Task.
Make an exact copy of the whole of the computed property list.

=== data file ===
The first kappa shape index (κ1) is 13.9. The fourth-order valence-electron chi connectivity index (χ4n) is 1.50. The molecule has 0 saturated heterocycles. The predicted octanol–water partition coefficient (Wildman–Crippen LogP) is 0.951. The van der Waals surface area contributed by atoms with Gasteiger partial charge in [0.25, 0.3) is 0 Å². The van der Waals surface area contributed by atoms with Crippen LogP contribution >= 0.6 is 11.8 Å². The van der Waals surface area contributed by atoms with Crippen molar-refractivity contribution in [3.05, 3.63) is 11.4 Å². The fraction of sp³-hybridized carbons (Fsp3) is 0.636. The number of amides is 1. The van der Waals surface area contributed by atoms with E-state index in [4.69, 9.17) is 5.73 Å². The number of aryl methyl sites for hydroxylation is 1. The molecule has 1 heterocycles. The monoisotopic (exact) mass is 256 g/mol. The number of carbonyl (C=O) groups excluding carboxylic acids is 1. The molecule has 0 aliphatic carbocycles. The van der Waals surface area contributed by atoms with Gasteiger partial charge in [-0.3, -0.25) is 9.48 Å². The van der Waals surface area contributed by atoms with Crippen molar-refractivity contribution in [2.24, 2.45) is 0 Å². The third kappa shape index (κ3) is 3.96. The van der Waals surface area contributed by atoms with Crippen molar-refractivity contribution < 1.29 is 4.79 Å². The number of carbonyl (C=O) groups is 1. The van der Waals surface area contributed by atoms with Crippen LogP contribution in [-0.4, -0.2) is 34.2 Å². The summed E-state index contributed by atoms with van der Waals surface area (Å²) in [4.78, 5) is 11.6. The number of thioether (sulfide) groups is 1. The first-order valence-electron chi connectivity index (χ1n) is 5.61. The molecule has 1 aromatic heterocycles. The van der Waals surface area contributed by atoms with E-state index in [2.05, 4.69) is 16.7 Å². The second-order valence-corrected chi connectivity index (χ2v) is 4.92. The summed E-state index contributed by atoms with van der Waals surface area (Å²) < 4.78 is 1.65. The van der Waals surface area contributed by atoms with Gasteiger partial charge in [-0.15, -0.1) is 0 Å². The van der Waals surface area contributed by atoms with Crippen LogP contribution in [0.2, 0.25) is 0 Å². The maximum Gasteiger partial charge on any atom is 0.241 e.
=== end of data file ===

The first kappa shape index (κ1) is 13.9. The fourth-order valence-electron chi connectivity index (χ4n) is 1.50. The molecule has 0 saturated heterocycles. The predicted octanol–water partition coefficient (Wildman–Crippen LogP) is 0.951. The van der Waals surface area contributed by atoms with Gasteiger partial charge in [0.25, 0.3) is 0 Å². The van der Waals surface area contributed by atoms with Crippen LogP contribution >= 0.6 is 11.8 Å². The van der Waals surface area contributed by atoms with Crippen molar-refractivity contribution in [3.05, 3.63) is 11.4 Å². The fraction of sp³-hybridized carbons (Fsp3) is 0.636. The number of amides is 1. The van der Waals surface area contributed by atoms with E-state index in [4.69, 9.17) is 5.73 Å². The number of aryl methyl sites for hydroxylation is 1. The molecule has 1 heterocycles. The monoisotopic (exact) mass is 256 g/mol. The number of carbonyl (C=O) groups excluding carboxylic acids is 1. The molecule has 0 aliphatic carbocycles. The van der Waals surface area contributed by atoms with Gasteiger partial charge in [-0.3, -0.25) is 9.48 Å². The van der Waals surface area contributed by atoms with Crippen molar-refractivity contribution in [2.24, 2.45) is 0 Å². The third kappa shape index (κ3) is 3.96. The van der Waals surface area contributed by atoms with Crippen molar-refractivity contribution < 1.29 is 4.79 Å². The number of carbonyl (C=O) groups is 1. The van der Waals surface area contributed by atoms with Crippen LogP contribution in [-0.4, -0.2) is 34.2 Å². The summed E-state index contributed by atoms with van der Waals surface area (Å²) in [4.78, 5) is 11.6. The number of thioether (sulfide) groups is 1. The first-order valence-electron chi connectivity index (χ1n) is 5.61. The molecule has 1 aromatic heterocycles. The van der Waals surface area contributed by atoms with E-state index in [2.05, 4.69) is 16.7 Å². The second-order valence-corrected chi connectivity index (χ2v) is 4.92. The summed E-state index contributed by atoms with van der Waals surface area (Å²) < 4.78 is 1.65. The van der Waals surface area contributed by atoms with Gasteiger partial charge in [-0.15, -0.1) is 0 Å². The van der Waals surface area contributed by atoms with Crippen LogP contribution in [0.2, 0.25) is 0 Å². The maximum Gasteiger partial charge on any atom is 0.241 e.